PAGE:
Statistics show that there are over 11 million women-owned businesses in the U.S., which makes up about 39 percent of all U.S. firms. There are also over 8 million minority-owned small businesses in the U.S. And these numbers are still growing.
So if you own a business or plan to and you are either a woman or part of a minority group, you could qualify for more business and here is how:
Most state and federal agencies, as well as many corporations, allocate a certain percentage of projects and contracts to officially recognized minority and women-owned businesses. By certifying yourself as one of these types of businesses, you may have a greater chance of attracting and securing business projects. It also allows you take advantage of programs that offer business funding, counseling, and networking opportunities.
To qualify as a WBE (Women Business Enterprise), your business must be for-profit and at least 51 percent women-owned and controlled. That means a woman can’t just have majority ownership — she also has to be responsible for the day-to-day decision-making and long-term direction of the company.
You can apply for your WBE Certification through either the Small Business Administration (SBA), National Women Business Owners Corporation or the Women’s Business Enterprise National Council (WBENC).
You can also go through a state or local agency to get certified (check your city’s official website to see if it has certification programs), which is a good option if your business does a lot of government work, or if you want to focus on landing more government contracts.
To submit an application to any of these you will you pretty much need to provide evidence of majority ownership and control, submit relevant business licenses, profit and loss statements, federal income tax returns, payroll information, personnel details, resumes of everyone on your management team, and a statement that describes the history of the business.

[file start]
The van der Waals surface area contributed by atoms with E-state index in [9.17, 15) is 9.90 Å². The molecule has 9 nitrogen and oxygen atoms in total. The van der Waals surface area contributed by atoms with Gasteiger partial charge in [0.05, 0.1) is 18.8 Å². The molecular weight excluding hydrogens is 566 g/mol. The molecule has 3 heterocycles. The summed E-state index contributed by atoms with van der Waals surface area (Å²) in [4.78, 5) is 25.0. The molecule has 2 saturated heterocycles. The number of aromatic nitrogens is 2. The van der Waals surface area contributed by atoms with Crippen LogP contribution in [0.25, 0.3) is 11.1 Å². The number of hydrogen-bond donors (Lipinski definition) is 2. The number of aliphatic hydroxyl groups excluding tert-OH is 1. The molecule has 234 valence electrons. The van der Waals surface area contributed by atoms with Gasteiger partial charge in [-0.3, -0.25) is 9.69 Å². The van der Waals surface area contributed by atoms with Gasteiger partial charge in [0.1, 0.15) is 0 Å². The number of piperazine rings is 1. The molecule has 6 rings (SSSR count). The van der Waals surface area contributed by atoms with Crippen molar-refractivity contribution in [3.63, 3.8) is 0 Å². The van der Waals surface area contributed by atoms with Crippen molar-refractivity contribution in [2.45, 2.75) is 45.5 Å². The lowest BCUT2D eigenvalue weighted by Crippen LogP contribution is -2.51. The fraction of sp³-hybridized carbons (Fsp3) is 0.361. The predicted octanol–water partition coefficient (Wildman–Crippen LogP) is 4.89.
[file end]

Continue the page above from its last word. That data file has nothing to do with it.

Once you submit your application, be prepared for an on-site visit and interview. From there it can take up to 90 days to get approved.
The qualifications and process for getting an MBE (Minority Business Enterprise) certification are similar to those for women-owned businesses.
To qualify, your business must be a for-profit enterprise located in the U.S. or its territories, and must be at least 51 percent owned, operated, and controlled by a minority group member with U.S. citizenship.
The National Minority Supplier Development Council (NMSDC) defines a minority group member as someone who’s at least 25% Asian-Indian, Asian-Pacific, Black, Hispanic, or Native American.
The NMSDC has a list of documents you need to submit with your application, including the certificate of incorporation, history of the business, and proof of insurance, to name a few. You can also apply through the SBA or a local government agency. If you go through the NMSCD, the application cost is between $350 and $1200, depending on your region. Once you complete the application and in-person interview, the review process can take up to 90 days.
Automatic approval is NOT guaranteed. You will still need to be as proactive as possible.
Depending on which certifier you use, you can take advantage of community boards and networking events to connect with corporations or seek out new business opportunities.
Finally, make sure you maintain your certification by applying for renewal each year. If you let your certification expire, you’ll have to start the application process from scratch, potentially losing business in the process. Most organizations advise that you start the renewal process at least 90 days before your certification expires, since approval for recertification takes about three months. To re-apply, you may need to answer basic questions about your business, fill out a new application, re-submit certain documents, and pay another processing fee.
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